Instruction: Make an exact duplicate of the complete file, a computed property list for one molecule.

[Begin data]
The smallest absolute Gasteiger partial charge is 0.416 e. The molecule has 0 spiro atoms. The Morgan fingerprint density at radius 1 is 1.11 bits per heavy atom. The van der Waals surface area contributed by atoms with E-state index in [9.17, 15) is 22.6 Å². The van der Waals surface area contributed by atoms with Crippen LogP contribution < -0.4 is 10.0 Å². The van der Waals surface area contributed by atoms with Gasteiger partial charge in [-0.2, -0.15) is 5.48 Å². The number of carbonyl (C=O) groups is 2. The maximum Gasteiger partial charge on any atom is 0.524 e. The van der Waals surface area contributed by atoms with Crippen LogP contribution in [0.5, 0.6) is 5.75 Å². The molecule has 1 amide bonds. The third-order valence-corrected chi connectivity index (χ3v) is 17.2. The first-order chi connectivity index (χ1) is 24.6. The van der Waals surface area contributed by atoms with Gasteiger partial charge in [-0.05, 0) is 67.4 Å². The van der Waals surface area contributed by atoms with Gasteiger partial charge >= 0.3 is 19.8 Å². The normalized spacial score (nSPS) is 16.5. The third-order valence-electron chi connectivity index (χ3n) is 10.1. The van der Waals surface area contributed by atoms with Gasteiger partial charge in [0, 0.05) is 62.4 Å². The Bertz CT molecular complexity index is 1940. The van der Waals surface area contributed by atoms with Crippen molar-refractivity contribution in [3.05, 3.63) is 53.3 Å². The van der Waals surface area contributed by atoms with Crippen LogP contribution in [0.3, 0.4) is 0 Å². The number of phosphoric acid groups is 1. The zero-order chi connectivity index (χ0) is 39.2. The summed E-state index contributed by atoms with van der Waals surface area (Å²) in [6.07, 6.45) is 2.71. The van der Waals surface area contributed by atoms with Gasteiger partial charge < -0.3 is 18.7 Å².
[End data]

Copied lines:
The smallest absolute Gasteiger partial charge is 0.416 e. The molecule has 0 spiro atoms. The Morgan fingerprint density at radius 1 is 1.11 bits per heavy atom. The van der Waals surface area contributed by atoms with E-state index in [9.17, 15) is 22.6 Å². The van der Waals surface area contributed by atoms with Crippen LogP contribution < -0.4 is 10.0 Å². The van der Waals surface area contributed by atoms with Gasteiger partial charge in [-0.2, -0.15) is 5.48 Å². The number of carbonyl (C=O) groups is 2. The maximum Gasteiger partial charge on any atom is 0.524 e. The van der Waals surface area contributed by atoms with Crippen LogP contribution in [0.5, 0.6) is 5.75 Å². The molecule has 1 amide bonds. The third-order valence-corrected chi connectivity index (χ3v) is 17.2. The first-order chi connectivity index (χ1) is 24.6. The van der Waals surface area contributed by atoms with Gasteiger partial charge in [-0.05, 0) is 67.4 Å². The van der Waals surface area contributed by atoms with Gasteiger partial charge >= 0.3 is 19.8 Å². The normalized spacial score (nSPS) is 16.5. The third-order valence-electron chi connectivity index (χ3n) is 10.1. The van der Waals surface area contributed by atoms with Gasteiger partial charge in [0, 0.05) is 62.4 Å². The Bertz CT molecular complexity index is 1940. The van der Waals surface area contributed by atoms with Crippen molar-refractivity contribution in [3.05, 3.63) is 53.3 Å². The van der Waals surface area contributed by atoms with Crippen LogP contribution in [0.3, 0.4) is 0 Å². The number of phosphoric acid groups is 1. The zero-order chi connectivity index (χ0) is 39.2. The summed E-state index contributed by atoms with van der Waals surface area (Å²) in [6.07, 6.45) is 2.71. The van der Waals surface area contributed by atoms with Gasteiger partial charge < -0.3 is 18.7 Å².